Mr Alban Sumana Kingsford Bagbin, the Speaker of Parliament, has hailed the House for the passage of the Criminal Offences (Amendment), Bill, 2022, which abolishes the Death Penalty in Ghana.
He said the House had reviewed 14 of the 15 laws touching on the Death Penalty; and that the last one was the Constitutional Article – Article 3(3) of the 1992 Constitution, which had created the offence of high treason.
The Article is an entrenched clause, which the Speaker noted was not easy to amend, and therefore, appealed to the President to sign the Second Optional Protocol to the International Covenant on Civil and Political Rights, which would complete the abolition of the Death Penalty.
It is a subsidiary agreement to the International Covenant on Civil and Political Rights.
The Speaker made the appeal in his closing remarks on the floor of Parliament before the House adjourned for the Second Meeting of the Third Session of the Eighth Parliament of Ghana.
He said the passage of the Bill had catapulted the House and Ghana into a higher rank of a democratic country.
“It is a clear and loud evidence of how committed the House is to issues of human rights and democracy… and also a clear and a loud voice for our preference for the rule of law,” he said.
Quoting Martin Luther King Jr, the Speaker said: “The old law for an eye for an eye, leaves the whole world blind”.
He reiterated that by the passage of the Bill, the House had now given light to the pro-abolitionist stand that Ghana adopted in 1993.
“What we can do, and I want to do that on your behalf is to call on his Excellency the President to, in the spirit of the Amendment that we have passed, sign the Second Optional Protocol to the International Providence on Civil and Political Rights; this will complete the abolition of the Death Penalty in Ghana,” the Speaker said.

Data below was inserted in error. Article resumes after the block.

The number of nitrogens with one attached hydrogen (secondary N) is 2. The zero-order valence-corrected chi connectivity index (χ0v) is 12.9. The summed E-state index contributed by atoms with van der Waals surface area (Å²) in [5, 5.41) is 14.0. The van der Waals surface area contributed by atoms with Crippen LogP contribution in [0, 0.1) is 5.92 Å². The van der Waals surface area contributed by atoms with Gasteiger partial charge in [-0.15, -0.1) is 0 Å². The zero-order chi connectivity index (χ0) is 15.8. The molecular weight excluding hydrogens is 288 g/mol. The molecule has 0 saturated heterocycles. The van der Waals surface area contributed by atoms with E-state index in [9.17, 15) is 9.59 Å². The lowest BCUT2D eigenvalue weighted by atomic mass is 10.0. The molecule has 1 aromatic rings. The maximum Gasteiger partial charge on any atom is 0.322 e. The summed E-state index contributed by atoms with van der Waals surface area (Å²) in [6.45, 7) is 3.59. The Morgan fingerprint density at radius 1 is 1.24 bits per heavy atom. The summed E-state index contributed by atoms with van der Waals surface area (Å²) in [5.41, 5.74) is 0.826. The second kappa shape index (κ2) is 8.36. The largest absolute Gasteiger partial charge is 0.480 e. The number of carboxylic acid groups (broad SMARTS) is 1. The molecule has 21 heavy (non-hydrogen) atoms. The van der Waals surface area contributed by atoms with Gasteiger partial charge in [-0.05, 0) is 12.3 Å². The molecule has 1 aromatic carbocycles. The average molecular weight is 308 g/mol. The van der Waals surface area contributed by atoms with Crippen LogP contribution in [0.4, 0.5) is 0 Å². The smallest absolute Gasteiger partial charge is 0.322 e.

The House had also passed the Anti-Wicthcraft Accusation Bill, which was pleasing to the people of Ghana.
“We have fought for the marginalised, the aged and they are truly grateful,” he said.
“We are told that human rights rest on human dignity and the dignity of a man is an ideal worth fighting for and dying for.”
He noted that the good people of Ghana held Parliament in high esteem and were prepared to support the House in the discharge of its mandate.
He said Ghanaians followed up on the processes the House had gone through so far with the Proper Human Rights and Ghanaian Family Values Bill.
He informed the House that all Muslims in Ghana had bestowed an award on the House, as part of efforts to appreciate the work of Members.
“They wish it could be put on all the heads – 275 of you in the House but unfortunately it is not possible, and so they decided to put it on the head of the heads, it happened to be my head, not yours for today, and that is why I have been adorned this way.”
“They appreciate you, thank you, they honour you, for what you’ve been doing.”
The House is expected to resume within the third week of October for the Third Meeting of its Third Session.